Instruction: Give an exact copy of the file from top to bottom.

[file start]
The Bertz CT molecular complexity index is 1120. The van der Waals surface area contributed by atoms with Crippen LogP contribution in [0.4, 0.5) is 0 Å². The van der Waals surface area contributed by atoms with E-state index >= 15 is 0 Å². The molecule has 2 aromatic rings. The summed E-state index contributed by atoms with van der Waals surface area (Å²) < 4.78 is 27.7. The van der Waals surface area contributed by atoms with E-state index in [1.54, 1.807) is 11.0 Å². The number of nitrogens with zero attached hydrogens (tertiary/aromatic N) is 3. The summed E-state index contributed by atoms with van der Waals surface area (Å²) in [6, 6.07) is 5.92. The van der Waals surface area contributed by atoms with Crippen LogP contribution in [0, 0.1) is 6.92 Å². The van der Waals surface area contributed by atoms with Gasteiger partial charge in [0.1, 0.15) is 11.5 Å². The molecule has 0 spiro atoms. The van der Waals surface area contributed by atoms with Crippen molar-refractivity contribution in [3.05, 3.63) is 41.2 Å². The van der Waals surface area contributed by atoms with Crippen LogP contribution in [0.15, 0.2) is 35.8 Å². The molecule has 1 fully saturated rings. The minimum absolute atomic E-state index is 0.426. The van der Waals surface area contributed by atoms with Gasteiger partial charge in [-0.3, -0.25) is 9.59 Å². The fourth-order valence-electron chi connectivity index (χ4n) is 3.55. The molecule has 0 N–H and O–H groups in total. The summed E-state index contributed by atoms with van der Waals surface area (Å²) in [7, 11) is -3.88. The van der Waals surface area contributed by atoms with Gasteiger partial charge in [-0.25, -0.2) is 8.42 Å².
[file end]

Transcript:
The Bertz CT molecular complexity index is 1120. The van der Waals surface area contributed by atoms with Crippen LogP contribution in [0.4, 0.5) is 0 Å². The van der Waals surface area contributed by atoms with E-state index >= 15 is 0 Å². The molecule has 2 aromatic rings. The summed E-state index contributed by atoms with van der Waals surface area (Å²) < 4.78 is 27.7. The van der Waals surface area contributed by atoms with E-state index in [1.54, 1.807) is 11.0 Å². The number of nitrogens with zero attached hydrogens (tertiary/aromatic N) is 3. The summed E-state index contributed by atoms with van der Waals surface area (Å²) in [6, 6.07) is 5.92. The van der Waals surface area contributed by atoms with Crippen LogP contribution in [0, 0.1) is 6.92 Å². The van der Waals surface area contributed by atoms with Gasteiger partial charge in [0.1, 0.15) is 11.5 Å². The molecule has 0 spiro atoms. The van der Waals surface area contributed by atoms with Crippen molar-refractivity contribution in [3.05, 3.63) is 41.2 Å². The van der Waals surface area contributed by atoms with Crippen LogP contribution in [0.15, 0.2) is 35.8 Å². The molecule has 1 fully saturated rings. The minimum absolute atomic E-state index is 0.426. The van der Waals surface area contributed by atoms with Gasteiger partial charge in [-0.3, -0.25) is 9.59 Å². The fourth-order valence-electron chi connectivity index (χ4n) is 3.55. The molecule has 0 N–H and O–H groups in total. The summed E-state index contributed by atoms with van der Waals surface area (Å²) in [7, 11) is -3.88. The van der Waals surface area contributed by atoms with Gasteiger partial charge in [-0.25, -0.2) is 8.42 Å².